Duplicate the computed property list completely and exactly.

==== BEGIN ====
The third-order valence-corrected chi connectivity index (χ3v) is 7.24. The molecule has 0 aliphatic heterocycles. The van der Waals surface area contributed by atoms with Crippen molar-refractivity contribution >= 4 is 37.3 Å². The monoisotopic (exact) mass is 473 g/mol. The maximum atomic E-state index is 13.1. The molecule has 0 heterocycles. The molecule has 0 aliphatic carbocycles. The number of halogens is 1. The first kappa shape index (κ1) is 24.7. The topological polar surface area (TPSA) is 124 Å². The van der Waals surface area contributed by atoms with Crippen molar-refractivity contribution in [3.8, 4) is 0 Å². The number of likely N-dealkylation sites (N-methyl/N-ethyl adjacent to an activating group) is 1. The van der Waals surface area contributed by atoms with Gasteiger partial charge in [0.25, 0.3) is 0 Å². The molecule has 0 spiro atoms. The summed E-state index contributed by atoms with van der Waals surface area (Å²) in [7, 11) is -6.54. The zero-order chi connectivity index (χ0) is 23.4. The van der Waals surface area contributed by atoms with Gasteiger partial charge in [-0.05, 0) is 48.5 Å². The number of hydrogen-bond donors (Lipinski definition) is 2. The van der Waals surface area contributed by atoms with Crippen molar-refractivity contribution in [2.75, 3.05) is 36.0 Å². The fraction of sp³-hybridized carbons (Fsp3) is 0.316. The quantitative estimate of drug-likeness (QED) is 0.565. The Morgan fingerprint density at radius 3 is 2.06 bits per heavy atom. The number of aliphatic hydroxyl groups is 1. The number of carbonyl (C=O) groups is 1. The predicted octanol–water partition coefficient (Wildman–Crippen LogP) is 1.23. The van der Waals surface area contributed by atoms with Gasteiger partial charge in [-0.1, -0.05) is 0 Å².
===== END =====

The third-order valence-corrected chi connectivity index (χ3v) is 7.24. The molecule has 0 aliphatic heterocycles. The van der Waals surface area contributed by atoms with Crippen molar-refractivity contribution >= 4 is 37.3 Å². The monoisotopic (exact) mass is 473 g/mol. The maximum atomic E-state index is 13.1. The molecule has 0 heterocycles. The molecule has 0 aliphatic carbocycles. The number of halogens is 1. The first kappa shape index (κ1) is 24.7. The topological polar surface area (TPSA) is 124 Å². The van der Waals surface area contributed by atoms with Crippen molar-refractivity contribution in [3.8, 4) is 0 Å². The number of likely N-dealkylation sites (N-methyl/N-ethyl adjacent to an activating group) is 1. The van der Waals surface area contributed by atoms with Gasteiger partial charge in [0.25, 0.3) is 0 Å². The molecule has 0 spiro atoms. The summed E-state index contributed by atoms with van der Waals surface area (Å²) in [7, 11) is -6.54. The zero-order chi connectivity index (χ0) is 23.4. The van der Waals surface area contributed by atoms with Gasteiger partial charge in [-0.05, 0) is 48.5 Å². The number of hydrogen-bond donors (Lipinski definition) is 2. The van der Waals surface area contributed by atoms with Crippen molar-refractivity contribution in [2.75, 3.05) is 36.0 Å². The fraction of sp³-hybridized carbons (Fsp3) is 0.316. The quantitative estimate of drug-likeness (QED) is 0.565. The Morgan fingerprint density at radius 3 is 2.06 bits per heavy atom. The number of aliphatic hydroxyl groups is 1. The number of carbonyl (C=O) groups is 1. The predicted octanol–water partition coefficient (Wildman–Crippen LogP) is 1.23. The van der Waals surface area contributed by atoms with Gasteiger partial charge in [-0.1, -0.05) is 0 Å².